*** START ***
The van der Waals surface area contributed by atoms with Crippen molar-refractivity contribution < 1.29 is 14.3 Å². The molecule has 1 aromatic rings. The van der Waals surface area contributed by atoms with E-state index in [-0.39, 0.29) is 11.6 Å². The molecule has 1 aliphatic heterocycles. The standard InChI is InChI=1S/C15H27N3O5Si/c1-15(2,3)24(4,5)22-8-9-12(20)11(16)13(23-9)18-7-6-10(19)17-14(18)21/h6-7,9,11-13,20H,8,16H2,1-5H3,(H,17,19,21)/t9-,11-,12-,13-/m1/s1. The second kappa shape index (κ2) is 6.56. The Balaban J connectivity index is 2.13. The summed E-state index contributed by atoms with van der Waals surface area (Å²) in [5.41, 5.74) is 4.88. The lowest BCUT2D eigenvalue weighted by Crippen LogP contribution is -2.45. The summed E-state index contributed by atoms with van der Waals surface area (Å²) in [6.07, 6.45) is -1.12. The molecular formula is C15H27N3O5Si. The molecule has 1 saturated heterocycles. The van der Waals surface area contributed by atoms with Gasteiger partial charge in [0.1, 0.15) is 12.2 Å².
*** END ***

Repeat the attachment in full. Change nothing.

The van der Waals surface area contributed by atoms with Crippen molar-refractivity contribution < 1.29 is 14.3 Å². The molecule has 1 aromatic rings. The van der Waals surface area contributed by atoms with E-state index in [-0.39, 0.29) is 11.6 Å². The molecule has 1 aliphatic heterocycles. The standard InChI is InChI=1S/C15H27N3O5Si/c1-15(2,3)24(4,5)22-8-9-12(20)11(16)13(23-9)18-7-6-10(19)17-14(18)21/h6-7,9,11-13,20H,8,16H2,1-5H3,(H,17,19,21)/t9-,11-,12-,13-/m1/s1. The second kappa shape index (κ2) is 6.56. The Balaban J connectivity index is 2.13. The summed E-state index contributed by atoms with van der Waals surface area (Å²) in [5.41, 5.74) is 4.88. The lowest BCUT2D eigenvalue weighted by Crippen LogP contribution is -2.45. The summed E-state index contributed by atoms with van der Waals surface area (Å²) in [6.07, 6.45) is -1.12. The molecular formula is C15H27N3O5Si. The molecule has 1 saturated heterocycles. The van der Waals surface area contributed by atoms with Gasteiger partial charge in [0.1, 0.15) is 12.2 Å².